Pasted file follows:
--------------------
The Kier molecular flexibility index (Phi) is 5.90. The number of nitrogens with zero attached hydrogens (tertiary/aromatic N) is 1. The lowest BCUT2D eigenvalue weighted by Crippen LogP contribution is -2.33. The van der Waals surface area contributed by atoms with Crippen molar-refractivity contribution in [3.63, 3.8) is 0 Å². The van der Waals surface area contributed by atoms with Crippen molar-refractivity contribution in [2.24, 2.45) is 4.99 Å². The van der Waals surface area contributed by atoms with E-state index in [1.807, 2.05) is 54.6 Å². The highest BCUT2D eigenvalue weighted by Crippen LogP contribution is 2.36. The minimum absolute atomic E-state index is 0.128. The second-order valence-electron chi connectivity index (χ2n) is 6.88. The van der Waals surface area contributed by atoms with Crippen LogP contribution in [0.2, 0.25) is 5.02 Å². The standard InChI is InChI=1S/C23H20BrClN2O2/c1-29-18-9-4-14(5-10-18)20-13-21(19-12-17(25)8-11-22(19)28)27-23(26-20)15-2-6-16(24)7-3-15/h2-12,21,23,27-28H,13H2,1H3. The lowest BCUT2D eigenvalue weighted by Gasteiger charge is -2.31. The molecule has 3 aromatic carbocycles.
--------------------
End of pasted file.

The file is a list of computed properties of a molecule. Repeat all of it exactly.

The Kier molecular flexibility index (Phi) is 5.90. The number of nitrogens with zero attached hydrogens (tertiary/aromatic N) is 1. The lowest BCUT2D eigenvalue weighted by Crippen LogP contribution is -2.33. The van der Waals surface area contributed by atoms with Crippen molar-refractivity contribution in [3.63, 3.8) is 0 Å². The van der Waals surface area contributed by atoms with Crippen molar-refractivity contribution in [2.24, 2.45) is 4.99 Å². The van der Waals surface area contributed by atoms with E-state index in [1.807, 2.05) is 54.6 Å². The highest BCUT2D eigenvalue weighted by Crippen LogP contribution is 2.36. The minimum absolute atomic E-state index is 0.128. The second-order valence-electron chi connectivity index (χ2n) is 6.88. The van der Waals surface area contributed by atoms with Crippen LogP contribution in [0.2, 0.25) is 5.02 Å². The standard InChI is InChI=1S/C23H20BrClN2O2/c1-29-18-9-4-14(5-10-18)20-13-21(19-12-17(25)8-11-22(19)28)27-23(26-20)15-2-6-16(24)7-3-15/h2-12,21,23,27-28H,13H2,1H3. The lowest BCUT2D eigenvalue weighted by Gasteiger charge is -2.31. The molecule has 3 aromatic carbocycles.